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Battle climate crisis like COVID, Red Cross urges government

A TOWN is flooded due to water released by Magat Dam, Nov. 14. — PHILIPPINE STAR/ MICHAEL VARCAS

BARCELONA — The experience of having to respond so rapidly to the coronavirus disease 2019 (COVID-19) crisis should serve as a wake-up call to accelerate action to deal with climate change, which is already hitting vulnerable communities hard, the Red Cross said on Tuesday.

In its annual World Disasters Report, the world’s largest humanitarian network said the coronavirus pandemic had shown how governments can “take unprecedented steps affecting their entire economies, and find the necessary resources to robustly face a major global threat”.

The same level of “energy and boldness” should be mobilized to curb global warming and use a window of opportunity created by the pandemic to prepare for future shocks, it added.

“A global catastrophe of the magnitude of COVID-19 could finally open this window wide enough for us to look directly into the face of the climate crisis,” the report said.

At the same time, the pandemic has exacerbated the difficulties facing poor countries and communities struggling to deal with worsening climate and weather extremes as the COVID-19 situation soaks up scarce resources, it noted.

In the first six months after the pandemic was declared in March, more than 100 disasters occurred, from floods to storms, affecting more than 50 million people, it said.

Jagan Chapagain, secretary general of the International Federation of Red Cross and Red Crescent Societies (IFRC), cited Sudan as one country that had suffered such pressures — first a locust infestation, then COVID-19, followed by severe flooding.

Three months on, when he visited in October, more than 800,000 people were receiving minimal humanitarian support, with the transitional government forced to divert resources to tackle COVID-19, he added.

The economic stress exerted on poor nations by the pandemic — such as having to spend more on health while livelihoods are damaged by COVID-19 — plus a squeeze on funding for local groups often best placed to help their communities could prove catastrophic for the most vulnerable people, he warned.

“When you have a health impact, socio-economic impact and institutional impact (from coronavirus) coming together, and you have the climate crisis getting worse year by year, this is a very dangerous mix,” he told the Thomson Reuters Foundation.

The report included analysis showing some of the countries judged to be least able to cope with climate change impacts — from intensifying storms and heat to droughts and floods — were receiving the smallest amount of money per person to adapt.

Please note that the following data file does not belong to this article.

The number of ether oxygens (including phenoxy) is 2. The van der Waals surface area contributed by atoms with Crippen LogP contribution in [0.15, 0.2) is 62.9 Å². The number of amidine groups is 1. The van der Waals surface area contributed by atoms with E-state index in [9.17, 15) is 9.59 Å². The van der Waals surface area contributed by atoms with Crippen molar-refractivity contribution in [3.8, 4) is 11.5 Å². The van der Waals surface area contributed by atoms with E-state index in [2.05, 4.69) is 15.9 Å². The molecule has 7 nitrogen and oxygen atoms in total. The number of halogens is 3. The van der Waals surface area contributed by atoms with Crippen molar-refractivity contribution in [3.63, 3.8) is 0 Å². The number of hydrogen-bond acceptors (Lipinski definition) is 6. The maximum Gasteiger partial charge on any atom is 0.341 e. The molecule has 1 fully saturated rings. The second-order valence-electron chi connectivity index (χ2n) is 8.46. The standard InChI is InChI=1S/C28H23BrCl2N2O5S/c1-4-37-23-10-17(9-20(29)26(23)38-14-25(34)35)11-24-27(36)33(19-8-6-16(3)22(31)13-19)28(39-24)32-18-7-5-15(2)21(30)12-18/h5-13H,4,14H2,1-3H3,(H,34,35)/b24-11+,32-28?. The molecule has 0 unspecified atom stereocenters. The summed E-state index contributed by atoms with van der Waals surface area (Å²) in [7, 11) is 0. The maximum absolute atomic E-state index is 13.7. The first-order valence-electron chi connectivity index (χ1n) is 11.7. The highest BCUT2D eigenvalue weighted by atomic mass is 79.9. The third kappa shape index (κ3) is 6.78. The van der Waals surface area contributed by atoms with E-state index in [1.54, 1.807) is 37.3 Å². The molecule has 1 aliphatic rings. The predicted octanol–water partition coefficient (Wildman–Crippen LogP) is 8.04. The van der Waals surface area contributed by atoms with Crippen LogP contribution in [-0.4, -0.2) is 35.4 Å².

“Resources are not reaching the countries that are most at risk and are most vulnerable,” said Mr. Chapagain, noting that even when money does arrive, it often fails to trickle down to communities on the ground.

Five out of eight countries with very high climate vulnerability — Somalia, Chad, Sudan, South Sudan and Afghanistan — received less than $1 per person in international adaptation funding in 2018, the report noted.

This is partly because aid funders often shy away from making climate investments in politically unstable countries with weak governments, fearing their money will be wasted.

The report called on donors to clearly identify the most climate-vulnerable nations and make accountable commitments to support them, including special funding windows for fragile states.

The report also called for a smarter approach to financing aimed at reducing disaster risk and helping protect people from the growing damage wrought by climate change.

That could involve things like releasing aid funding ahead of an emergency, based on weather forecasts, as happened in Bangladesh before heavy monsoon rains this year.

Providing assistance early can help families can move out of harm’s way or keep vital possessions safe, reducing the cost of relief afterwards.

Helping governments with limited human and technical resources set up the systems needed to tap into international climate funding might be another solution, the report noted.

In 2017, Afghanistan, for example, created a climate finance unit that works across ministries, pushing them to take climate change into account and identifying projects for investment.

The report also highlighted the need for aid agencies to put their own climate and environmental house in order, noting a recognition in recent years that the humanitarian sector “has a responsibility to be part of the solution”.

Kirsten Hagon, a senior analyst with IFRC and editor of the report, noted it was difficult to give an accurate estimate of climate-warming emissions from humanitarian work, as organizations use different ways of measuring them.

But based on a “crude” assessment comparing the cost of humanitarian aid — nearly $29 billion in 2019 — to global GDP (gross domestic product), the report said the sector could be responsible for up to 0.03% of global emissions, a “modest, but not negligible” share.

There are many ways that could be reduced — for example, by sourcing relief goods instead of flying them in, providing cash rather than physical supplies or powering field operations with solar energy rather than fossil fuels, the Red Cross said.

To reduce environmental damage, agencies can do things like cutting back on plastic packaging in aid kits and providing displaced communities with alternatives to cutting down wood for heat and cooking.

“Our contribution to the climate crisis may not be that big, but we have to lead by example,” said Mr. Chapagain, adding the Red Cross had launched an effort to make its own practices greener.  Thomson Reuters Foundation

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